To say this year has been different and challenging would be an understatement. Despite the challenges facing the College, the Wilson Center, and the world beyond our gates, we persevered and enjoyed the meaningful interactions that make Hampden-Sydney special.
Three memories remain etched in my mind. Each provides a great leadership lesson:
- The importance of relationships. Students suddenly left campus in March of 2020 and did not return until August of 2020. We rarely go that long without interacting with students. The lack of interaction, along with the uncertainty associated with the pandemic, forced many of us to evaluate how we spend our time and what we prioritize. When students finally returned in August, faculty and staff were more excited than normal. Working with the outstanding young men at Hampden-Sydney College and in the Wilson Center is a calling, not just a job. When we are not able to enjoy those meaningful interactions, we are lessened. Being forced by the pandemic to cease in-person interactions for an extended period of time enabled us to remember how impactful personal interactions can be. “Colloquy between student and mentor,” as General Sam described, is at the heart of the Hampden-Sydney experience, and we must treasure it and prioritize those relationships with every action and decision.
- The importance of flexibility and patience. Students at Hampden-Sydney were able to enjoy in-person instruction throughout the 2020-21 academic year, an experience many other college students did not receive. However, the price included severe restrictions on in-person gatherings, rigorous testing protocols, and enforced contact tracing. Each time a student came in contact with a student suffering from a cold, seasonal allergies, strep throat, or COVID-19, he was required to quarantine for the protection of his fellow peers, staff, and faculty. This required students to return home or move into the quarantine dorm while joining classes via Zoom—not an ideal environment for receiving one-on-one instruction. Despite the challenges, I had a number of students in quarantine say, “It’s ok, I will figure it out.” They didn’t complain; they simply adjusted and did the best they could given the circumstances. Students this past year demonstrated an exceptional amount of patience, flexibility, and resilience—qualities that will serve them well as leaders moving forward.
- The importance of being part of something bigger than yourself. We all had a wonderful time welcoming back the class of 2020 for a delayed, but joyous commencement on April 24th. Mixed emotions ruled the day—joy welcoming the young graduates back to celebrate with their families; pride learning about their accomplishments in the year following graduation; sadness that they did not get to have a typical senior year experience and that their graduation activities were somewhat abbreviated. We take solace knowing these graduates will no longer be on the Hill, but pride in that they will be part of this special community for the rest of their careers and lives. As Professor Brinkley said, “While they may leave Hampden-Sydney, Hampden-Sydney will never leave them.” Each graduate will be part of something bigger than himself for the rest of his life.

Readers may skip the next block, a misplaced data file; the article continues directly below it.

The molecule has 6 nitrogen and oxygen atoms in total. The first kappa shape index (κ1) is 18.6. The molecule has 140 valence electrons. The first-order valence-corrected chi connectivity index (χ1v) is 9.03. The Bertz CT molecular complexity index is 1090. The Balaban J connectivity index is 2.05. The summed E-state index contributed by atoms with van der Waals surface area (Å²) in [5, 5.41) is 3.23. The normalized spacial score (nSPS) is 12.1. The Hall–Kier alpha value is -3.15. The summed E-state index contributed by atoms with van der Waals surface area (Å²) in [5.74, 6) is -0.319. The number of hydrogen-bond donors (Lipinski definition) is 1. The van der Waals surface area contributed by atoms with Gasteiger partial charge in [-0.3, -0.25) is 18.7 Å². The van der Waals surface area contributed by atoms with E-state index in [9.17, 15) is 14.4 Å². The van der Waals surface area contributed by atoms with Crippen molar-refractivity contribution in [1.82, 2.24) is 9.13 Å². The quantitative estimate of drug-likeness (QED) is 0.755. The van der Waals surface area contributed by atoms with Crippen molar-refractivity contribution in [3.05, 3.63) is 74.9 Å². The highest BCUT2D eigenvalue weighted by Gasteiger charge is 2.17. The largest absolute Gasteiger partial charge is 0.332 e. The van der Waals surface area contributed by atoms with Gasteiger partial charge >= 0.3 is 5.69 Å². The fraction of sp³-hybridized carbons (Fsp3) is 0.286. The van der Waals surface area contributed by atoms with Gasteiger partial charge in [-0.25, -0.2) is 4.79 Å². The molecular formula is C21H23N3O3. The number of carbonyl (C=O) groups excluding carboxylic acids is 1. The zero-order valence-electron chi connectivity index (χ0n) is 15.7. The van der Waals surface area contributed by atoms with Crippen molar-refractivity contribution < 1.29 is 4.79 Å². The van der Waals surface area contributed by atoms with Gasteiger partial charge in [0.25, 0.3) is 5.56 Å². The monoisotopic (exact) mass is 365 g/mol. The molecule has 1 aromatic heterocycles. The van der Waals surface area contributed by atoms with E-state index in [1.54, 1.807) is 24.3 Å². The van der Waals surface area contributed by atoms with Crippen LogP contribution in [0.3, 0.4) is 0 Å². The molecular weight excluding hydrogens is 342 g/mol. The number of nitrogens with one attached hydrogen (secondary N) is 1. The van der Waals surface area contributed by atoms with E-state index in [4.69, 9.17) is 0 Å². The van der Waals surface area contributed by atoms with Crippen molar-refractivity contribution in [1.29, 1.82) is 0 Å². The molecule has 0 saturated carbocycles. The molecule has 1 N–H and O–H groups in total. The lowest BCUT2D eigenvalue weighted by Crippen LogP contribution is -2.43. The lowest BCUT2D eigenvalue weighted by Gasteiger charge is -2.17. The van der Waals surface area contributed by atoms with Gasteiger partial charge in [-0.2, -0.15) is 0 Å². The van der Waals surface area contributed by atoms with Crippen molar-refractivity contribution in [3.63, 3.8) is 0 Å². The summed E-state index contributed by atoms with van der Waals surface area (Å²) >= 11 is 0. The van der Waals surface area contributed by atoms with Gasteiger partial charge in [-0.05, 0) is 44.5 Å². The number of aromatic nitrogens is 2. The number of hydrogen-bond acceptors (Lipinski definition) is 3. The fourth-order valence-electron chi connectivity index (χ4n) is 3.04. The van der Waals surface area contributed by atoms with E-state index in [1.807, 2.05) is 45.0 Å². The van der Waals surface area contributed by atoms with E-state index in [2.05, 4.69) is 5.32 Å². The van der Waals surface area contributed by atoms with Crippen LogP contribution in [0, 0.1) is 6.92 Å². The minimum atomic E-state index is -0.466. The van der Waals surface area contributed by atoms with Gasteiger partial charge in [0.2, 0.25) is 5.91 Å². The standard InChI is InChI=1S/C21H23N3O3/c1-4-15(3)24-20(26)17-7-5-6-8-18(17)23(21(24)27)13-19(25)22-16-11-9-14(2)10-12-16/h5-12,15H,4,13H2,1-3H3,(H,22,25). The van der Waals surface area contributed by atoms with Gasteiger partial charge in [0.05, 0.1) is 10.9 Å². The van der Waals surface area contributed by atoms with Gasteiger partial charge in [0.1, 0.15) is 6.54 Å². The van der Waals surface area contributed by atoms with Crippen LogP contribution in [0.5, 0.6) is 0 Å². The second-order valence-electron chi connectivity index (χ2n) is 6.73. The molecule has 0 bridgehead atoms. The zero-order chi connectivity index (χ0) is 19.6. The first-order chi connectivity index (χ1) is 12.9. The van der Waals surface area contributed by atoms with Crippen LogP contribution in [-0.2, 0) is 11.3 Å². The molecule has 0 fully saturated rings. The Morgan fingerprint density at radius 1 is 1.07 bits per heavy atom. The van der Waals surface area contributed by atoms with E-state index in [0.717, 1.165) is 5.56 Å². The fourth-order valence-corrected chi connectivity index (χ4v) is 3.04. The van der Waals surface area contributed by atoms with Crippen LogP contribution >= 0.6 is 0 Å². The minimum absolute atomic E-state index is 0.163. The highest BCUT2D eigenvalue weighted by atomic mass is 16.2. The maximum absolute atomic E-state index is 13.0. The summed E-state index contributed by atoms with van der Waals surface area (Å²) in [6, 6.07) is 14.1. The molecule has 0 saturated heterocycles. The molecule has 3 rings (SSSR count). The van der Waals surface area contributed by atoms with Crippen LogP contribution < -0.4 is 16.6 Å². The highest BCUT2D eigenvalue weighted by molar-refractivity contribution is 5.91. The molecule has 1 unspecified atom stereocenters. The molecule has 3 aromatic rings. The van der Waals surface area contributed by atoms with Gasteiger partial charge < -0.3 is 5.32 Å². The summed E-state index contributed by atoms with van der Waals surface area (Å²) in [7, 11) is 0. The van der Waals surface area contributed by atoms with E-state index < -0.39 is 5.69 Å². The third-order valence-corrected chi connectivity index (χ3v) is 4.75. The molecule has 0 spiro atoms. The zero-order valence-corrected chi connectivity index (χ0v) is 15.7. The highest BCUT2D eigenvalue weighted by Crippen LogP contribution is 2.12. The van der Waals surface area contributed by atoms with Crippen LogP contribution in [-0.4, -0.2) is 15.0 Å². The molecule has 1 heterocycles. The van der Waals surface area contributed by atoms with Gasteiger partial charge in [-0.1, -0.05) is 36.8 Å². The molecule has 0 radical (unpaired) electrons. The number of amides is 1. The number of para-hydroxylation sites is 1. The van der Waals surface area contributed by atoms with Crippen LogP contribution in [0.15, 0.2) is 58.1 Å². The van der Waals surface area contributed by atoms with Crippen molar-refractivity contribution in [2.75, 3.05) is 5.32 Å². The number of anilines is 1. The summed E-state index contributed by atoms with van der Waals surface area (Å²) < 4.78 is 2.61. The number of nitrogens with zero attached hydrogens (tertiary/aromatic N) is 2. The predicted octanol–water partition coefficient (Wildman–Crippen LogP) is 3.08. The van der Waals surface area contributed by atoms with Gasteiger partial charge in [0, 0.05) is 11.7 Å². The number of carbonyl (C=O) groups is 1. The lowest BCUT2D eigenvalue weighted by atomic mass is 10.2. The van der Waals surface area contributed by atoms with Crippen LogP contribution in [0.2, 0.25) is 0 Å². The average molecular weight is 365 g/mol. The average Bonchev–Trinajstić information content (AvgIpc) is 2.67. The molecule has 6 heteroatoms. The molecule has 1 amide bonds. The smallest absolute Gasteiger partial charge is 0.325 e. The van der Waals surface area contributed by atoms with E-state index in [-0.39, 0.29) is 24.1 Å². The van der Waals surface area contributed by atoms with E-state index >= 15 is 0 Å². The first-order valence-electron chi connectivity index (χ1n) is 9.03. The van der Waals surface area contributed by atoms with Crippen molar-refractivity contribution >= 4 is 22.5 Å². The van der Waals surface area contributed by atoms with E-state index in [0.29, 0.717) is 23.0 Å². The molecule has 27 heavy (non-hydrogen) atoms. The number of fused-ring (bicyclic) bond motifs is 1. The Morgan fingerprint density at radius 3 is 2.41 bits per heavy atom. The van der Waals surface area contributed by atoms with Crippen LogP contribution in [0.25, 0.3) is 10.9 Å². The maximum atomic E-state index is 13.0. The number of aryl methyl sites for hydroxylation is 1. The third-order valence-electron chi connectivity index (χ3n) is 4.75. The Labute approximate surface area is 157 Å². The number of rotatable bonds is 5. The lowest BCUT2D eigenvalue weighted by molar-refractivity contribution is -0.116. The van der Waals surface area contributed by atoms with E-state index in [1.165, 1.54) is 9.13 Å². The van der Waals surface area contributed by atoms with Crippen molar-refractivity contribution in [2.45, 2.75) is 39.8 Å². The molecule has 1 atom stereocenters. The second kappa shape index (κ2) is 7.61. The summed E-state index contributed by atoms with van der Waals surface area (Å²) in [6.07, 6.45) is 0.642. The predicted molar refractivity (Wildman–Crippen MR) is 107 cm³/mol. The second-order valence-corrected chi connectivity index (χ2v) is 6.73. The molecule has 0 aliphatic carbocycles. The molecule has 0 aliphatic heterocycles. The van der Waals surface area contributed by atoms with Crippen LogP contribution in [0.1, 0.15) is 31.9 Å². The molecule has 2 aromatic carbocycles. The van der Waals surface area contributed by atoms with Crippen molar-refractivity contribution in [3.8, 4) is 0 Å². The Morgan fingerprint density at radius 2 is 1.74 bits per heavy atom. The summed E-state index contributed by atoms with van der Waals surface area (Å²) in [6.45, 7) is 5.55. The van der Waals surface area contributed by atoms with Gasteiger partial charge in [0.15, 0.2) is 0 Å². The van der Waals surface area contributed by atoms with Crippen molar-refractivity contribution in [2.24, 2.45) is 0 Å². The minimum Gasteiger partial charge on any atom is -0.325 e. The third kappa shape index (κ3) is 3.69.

We look forward to welcoming you back to campus this fall! Please visit the Wilson Center during football games and join us in person for one of our lectures. Take care, and please keep in touch.
Dr. Ryan Pemberton ’00
Director of the Wilson Center for Leadership in the Public Interest
When he was selected as president of Hampden-Sydney College in the summer of 1992, General Wilson noted, “The single most important person walking this campus is the student, followed closely thereafter by the faculty and staff who serve as his mentor. The single most important thing that happens on this campus is that colloquy between the student and his mentor. All else is secondary and supporting.”
Faculty and staff are called to help these superior young men become the very best versions of themselves. These “men of character who will lead lives of consequence” are worthy of our support and guidance.
Please enjoy this issue’s spotlight on rising seniors Matthew Marsh and M.K. Johnston.
Hampden-Sydney Week in D.C. Trip
Dr. David Marion and Dr. Ryan Pemberton ’00 took students in their INDS 385: Leadership in the U.S. Constitutional Republic class to Washington in May. Students networked with alumni and friends and enjoyed the unique culture of Washington during a whirlwind excursion to our nation’s capital. Read more…
Wilson Center Events
In spite of the ongoing pandemic and our inability to host lectures, talks, and symposia, the Wilson Center for Leadership in the Public Interest, in conjunction with the Office of Alumni and Parent Engagement, held seven virtual talks for the greater community this spring. Read more…
Each year, top students in our Leadership in the Public Interest Minor (Harvey B. Morgan Award) and our National Security Studies Minor (James Y. Simms Award) are recognized. Read more about our recipients, Kevin Canny ‘21 and Christopher Thompson ‘21…
Wilson Archival Update
The Lt. General Samuel V. Wilson Archival Project continues to take shape. To learn about the College’s efforts to digitize and catalog General Sam’s papers, read more here…
Wilson Center in the News
Wilson Center faculty and alumni continue to lead important civic conversations. For thoughts from Dr. John Hillen, and Dr. David Marion, read more here…
Support the Wilson Center
Wilson Center students are worthy of your support! Now more than ever, the world needs leaders who the display the traits and bedrock values evidenced in the life of Lt. General Samuel Wilson and embedded in the ethos of Hampden-Sydney College and the Wilson Center. Support our outstanding young men and this worthy endeavor of preparing “men of character for lives of consequence.”